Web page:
VISTA — Capt. Robert A. Sulit was awarded the Bronze Star Medal on Aug. 17, 30 years after his military retirement and 70 years after earning it for his meritorious and heroic service during World War II.
Surrounded by family, the 89-year-old Del Mar resident was presented the fourth highest individual award in the U.S. military by U.S. Rep. Darrell Issa in the congressman’s Vista office.
Sulit, a retired Navy captain, was 18 years old when he was drafted out of high school into the U.S. Army and sent to fight in the European Campaign during his service from 1944 to 1946.
His first job as a member of Company A, 69th Armored Infantry Battalion, 16th Armored Division was to dig out and clear mines on top of the cliffs at the Atlantic Wall. He said one member was selected from each squadron for mine clearance.
They spent the first two days learning to identify and clear the mines. The third day was spent with the chaplain, praying, going to confession and receiving Communion, Sulit said. They blew up the mines on the fifth day.
He said he used his regular trench knife to dig them up.
“I didn’t like that,” he said. “I had it hone sharp and (the digging) dulled it. … But I did what I was told. I was just a private at the time.”
He next traveled to Frankfurt, Germany, where he had his first combat experience driving through a village on a half track.
“People were shooting at us,” he said.
Sulit, who served as a machine gunner on a half track, said he aimed his weapon up and engaged the enemy.
“I think I got somebody,” he said.
Following the war Sulit took advantage of the G.I Bill and attended college. In 1957 he was commissioned as an officer with the Navy Reserves, where he worked as a nuclear physicist until his retirement in 1985.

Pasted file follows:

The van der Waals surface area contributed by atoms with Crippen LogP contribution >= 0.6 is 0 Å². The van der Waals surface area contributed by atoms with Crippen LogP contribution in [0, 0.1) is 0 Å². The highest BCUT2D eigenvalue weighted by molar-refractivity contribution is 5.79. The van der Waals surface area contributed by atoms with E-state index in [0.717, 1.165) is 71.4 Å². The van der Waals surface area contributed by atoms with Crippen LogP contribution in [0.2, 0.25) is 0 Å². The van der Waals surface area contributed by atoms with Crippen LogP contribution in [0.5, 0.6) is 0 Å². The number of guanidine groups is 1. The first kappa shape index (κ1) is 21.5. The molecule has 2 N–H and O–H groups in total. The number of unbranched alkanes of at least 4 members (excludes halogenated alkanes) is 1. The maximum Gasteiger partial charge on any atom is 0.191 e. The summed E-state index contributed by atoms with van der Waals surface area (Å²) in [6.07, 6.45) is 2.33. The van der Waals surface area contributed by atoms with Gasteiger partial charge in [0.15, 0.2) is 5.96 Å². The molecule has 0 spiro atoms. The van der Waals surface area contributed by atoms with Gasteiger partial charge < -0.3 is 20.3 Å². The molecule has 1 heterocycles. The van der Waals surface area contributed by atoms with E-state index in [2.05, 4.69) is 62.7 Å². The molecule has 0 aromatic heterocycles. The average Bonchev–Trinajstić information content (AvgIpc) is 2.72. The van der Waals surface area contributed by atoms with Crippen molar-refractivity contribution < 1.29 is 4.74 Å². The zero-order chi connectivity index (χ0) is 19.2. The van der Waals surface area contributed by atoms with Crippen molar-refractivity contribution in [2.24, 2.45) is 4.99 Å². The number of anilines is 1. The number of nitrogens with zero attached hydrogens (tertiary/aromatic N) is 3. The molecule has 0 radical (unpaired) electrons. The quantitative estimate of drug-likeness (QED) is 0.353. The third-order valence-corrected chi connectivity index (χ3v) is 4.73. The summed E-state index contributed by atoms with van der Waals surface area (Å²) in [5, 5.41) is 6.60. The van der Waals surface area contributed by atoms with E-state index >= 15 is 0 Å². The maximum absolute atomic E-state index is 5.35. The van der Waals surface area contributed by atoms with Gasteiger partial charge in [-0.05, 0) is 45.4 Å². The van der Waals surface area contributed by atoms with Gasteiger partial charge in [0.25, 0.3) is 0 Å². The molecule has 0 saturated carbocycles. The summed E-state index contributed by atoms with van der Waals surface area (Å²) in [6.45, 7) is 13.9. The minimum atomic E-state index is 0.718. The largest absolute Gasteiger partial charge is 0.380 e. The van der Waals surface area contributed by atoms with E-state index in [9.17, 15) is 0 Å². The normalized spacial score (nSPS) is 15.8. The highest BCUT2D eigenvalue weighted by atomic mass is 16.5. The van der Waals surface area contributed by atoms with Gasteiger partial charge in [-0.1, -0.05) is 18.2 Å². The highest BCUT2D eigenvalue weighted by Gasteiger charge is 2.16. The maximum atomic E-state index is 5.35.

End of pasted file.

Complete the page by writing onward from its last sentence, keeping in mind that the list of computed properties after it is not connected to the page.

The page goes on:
Shelly Sulit, his wife of more than six years, said her husband reads quite a bit of war history. While doing so recently he learned he could be eligible for the Bronze Star, which is awarded to any person who, while serving in the U.S. Army after Dec. 6, 1941, distinguished himself or herself by heroic service.
She wrote to the Army Personnel Office but four weeks went by without a response. Someone suggested she contact Issa, her congressman. Within two weeks she received confirmation her husband was due the honor.
“He’s a very quiet man,” Shelly Sulit said. “I haven’t seen him this excited in a while. I’m happy to see that he’ll be getting this while he’s able to enjoy it. He’s very proud to have served his country.”
“He’s such a humble person,” his niece, Myra Sulit Pelowski, said. “He wasn’t expecting anything but he was really happy to be eligible. I think it’s a huge honor for him to be recognized.”
Issa said Sulit waited a lifetime for something he had earned and thanked him for “clearing successfully.” He also said the events leading up to the ceremony were a result of no small effort by Sulit’s wife.
“Never give up when someone has earned something,” Issa said.
“I was really surprised when we got the call for this award,” Sulit said. “I didn’t expect it.”
In addition to the Bronze Star Medal Sulit also received the Army of Occupation Medal, which was created after World War II to recognize those who performed occupation service in Germany, Italy, Austria or Japan.
Issa also presented him with his first Challenge Coin, a small medallion symbolizing unit identity.